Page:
Late evening. Male care assistant in his 20s/30s, of Asian appearance; male patient, white, in his late 80s. The names have been changed. Bill, I need to take your temperature and blood pressure. Must you? Yes, Bill, I must. Very well, then. [pause] What's your name? My name's Shamoon. Give me your arm now. Where are you from? I beg your pardon? Where are you from, where were you born? England. What's that? I can't hear you. England. I was born in England. Oh, I see. [pause] Only ... I asked because ... Yeah? You look a bit ... Indian. I don't mean Indian as in cowboys and Indians, I mean from India. Yeah? That's what I meant. So what's that got to do with anything? Uh. [pause] So what's my blood pressure, then? Is normal. OK. Ah, that's good. So I'm not dead yet, ha ha. Yeah, Bill, you're talking a load of rubbish, that means you're still alive.
Showing posts from April, 2016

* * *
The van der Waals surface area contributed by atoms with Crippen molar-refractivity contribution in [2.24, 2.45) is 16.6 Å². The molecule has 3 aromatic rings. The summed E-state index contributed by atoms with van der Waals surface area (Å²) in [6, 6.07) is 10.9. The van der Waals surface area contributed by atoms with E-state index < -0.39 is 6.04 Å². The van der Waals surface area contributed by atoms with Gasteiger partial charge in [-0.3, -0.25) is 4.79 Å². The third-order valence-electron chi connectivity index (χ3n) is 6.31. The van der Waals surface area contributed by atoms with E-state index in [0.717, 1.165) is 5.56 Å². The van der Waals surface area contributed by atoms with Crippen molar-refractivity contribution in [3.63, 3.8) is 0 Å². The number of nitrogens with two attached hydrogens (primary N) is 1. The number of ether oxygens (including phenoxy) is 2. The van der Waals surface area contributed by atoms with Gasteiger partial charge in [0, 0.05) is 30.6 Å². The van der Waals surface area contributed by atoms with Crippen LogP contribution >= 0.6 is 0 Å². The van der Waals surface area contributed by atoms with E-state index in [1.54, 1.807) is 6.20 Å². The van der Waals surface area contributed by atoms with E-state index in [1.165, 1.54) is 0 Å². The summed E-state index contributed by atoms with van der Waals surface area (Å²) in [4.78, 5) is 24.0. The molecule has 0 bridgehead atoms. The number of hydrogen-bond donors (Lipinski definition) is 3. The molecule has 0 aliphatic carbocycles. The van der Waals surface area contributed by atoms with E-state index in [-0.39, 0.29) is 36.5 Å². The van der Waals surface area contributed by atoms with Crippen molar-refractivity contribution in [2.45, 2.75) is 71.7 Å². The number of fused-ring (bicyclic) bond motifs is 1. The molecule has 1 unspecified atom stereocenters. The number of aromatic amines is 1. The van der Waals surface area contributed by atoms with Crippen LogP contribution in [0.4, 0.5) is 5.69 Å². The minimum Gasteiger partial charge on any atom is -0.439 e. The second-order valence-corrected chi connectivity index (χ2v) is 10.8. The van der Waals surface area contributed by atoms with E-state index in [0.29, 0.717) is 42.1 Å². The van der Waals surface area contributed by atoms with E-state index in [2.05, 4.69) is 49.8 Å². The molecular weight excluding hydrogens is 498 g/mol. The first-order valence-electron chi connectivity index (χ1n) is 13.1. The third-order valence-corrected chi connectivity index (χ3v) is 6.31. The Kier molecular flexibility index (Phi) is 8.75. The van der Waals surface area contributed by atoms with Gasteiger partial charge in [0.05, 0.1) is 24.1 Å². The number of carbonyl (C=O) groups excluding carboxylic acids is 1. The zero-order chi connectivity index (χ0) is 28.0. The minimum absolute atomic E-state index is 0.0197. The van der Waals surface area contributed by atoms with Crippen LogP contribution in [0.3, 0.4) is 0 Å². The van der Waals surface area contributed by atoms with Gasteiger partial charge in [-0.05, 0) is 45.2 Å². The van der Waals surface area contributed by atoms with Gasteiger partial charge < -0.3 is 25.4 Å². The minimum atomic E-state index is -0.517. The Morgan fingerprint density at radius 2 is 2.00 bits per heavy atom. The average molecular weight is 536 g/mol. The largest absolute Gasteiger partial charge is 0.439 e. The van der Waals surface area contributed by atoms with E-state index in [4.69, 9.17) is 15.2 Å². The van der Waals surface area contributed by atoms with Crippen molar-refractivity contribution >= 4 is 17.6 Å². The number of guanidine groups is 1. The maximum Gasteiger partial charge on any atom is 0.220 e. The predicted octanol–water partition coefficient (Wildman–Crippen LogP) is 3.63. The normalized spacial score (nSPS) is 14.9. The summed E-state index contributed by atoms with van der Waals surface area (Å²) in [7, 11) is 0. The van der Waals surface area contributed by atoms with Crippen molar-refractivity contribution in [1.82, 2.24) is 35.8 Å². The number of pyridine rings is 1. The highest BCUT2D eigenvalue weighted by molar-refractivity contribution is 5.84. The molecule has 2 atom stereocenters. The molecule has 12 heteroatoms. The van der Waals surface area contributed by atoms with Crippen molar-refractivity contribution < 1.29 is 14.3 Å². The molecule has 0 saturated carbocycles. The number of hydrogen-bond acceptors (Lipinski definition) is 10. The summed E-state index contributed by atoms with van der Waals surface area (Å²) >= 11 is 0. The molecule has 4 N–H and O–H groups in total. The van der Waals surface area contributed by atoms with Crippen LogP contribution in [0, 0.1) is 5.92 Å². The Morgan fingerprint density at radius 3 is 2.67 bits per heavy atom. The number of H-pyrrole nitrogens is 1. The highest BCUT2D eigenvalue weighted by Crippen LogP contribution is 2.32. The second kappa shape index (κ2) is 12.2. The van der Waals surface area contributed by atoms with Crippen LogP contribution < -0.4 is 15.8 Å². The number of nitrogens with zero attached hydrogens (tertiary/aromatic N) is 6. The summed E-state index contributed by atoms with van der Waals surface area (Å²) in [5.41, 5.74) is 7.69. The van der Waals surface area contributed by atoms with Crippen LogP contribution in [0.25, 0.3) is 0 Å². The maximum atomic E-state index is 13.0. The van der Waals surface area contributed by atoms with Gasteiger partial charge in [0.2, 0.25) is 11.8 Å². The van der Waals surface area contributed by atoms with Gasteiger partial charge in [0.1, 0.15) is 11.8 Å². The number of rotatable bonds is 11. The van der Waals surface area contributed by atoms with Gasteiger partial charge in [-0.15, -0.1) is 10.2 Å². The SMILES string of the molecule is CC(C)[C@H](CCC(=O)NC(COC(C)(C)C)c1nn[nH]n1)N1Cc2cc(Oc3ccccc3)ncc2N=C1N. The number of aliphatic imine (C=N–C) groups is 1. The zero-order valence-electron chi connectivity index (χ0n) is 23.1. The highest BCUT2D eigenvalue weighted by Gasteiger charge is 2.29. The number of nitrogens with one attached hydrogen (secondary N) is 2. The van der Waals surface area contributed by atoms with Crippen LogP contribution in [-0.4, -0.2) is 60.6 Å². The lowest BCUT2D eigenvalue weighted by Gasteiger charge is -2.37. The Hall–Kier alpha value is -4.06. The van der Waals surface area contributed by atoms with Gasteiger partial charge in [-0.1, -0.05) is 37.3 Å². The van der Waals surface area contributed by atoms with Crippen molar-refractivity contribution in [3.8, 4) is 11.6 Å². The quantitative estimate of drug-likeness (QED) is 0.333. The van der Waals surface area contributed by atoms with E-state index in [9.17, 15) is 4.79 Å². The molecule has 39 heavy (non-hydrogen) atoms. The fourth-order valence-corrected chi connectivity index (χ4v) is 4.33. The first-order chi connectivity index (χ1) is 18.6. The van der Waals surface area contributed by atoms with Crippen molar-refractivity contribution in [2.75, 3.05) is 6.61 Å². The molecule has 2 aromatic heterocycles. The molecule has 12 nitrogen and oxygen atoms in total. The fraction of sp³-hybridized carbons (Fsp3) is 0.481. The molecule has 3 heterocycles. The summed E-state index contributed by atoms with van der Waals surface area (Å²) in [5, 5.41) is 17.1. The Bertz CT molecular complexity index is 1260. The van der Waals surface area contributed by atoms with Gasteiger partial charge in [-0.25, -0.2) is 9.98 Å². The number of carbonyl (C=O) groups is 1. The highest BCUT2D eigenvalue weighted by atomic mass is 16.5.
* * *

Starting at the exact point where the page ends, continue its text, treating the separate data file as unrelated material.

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I can't believe how much I have taken my good health for granted for all these years. Before last month (in my 66th year now) I had not spent a day in hospital or had a serious illness since I was a child. Then, a week before Good Friday, a minor and unprecedented problem with my waterworks escalated into a full-blown health emergency over the weekend. By the time Elaine returned from her Hastings Half Marathon run on Sunday afternoon (I felt too ill to go out and support her) I was in such a serious state – extreme pain urinating, high fever, nausea, headache and uncontrollable shivering – that she dialled 999. Within minutes a very nice paramedic was here to check me over, and within the hour I had been whizzed by ambulance – yes, siren and everything, but I wasn't in a state to appreciate the excitement – to the emergency department of the local hospital. Where I spent eight days, much of that time being hooked up to intravenous fluids and antibiotics. Then felt better a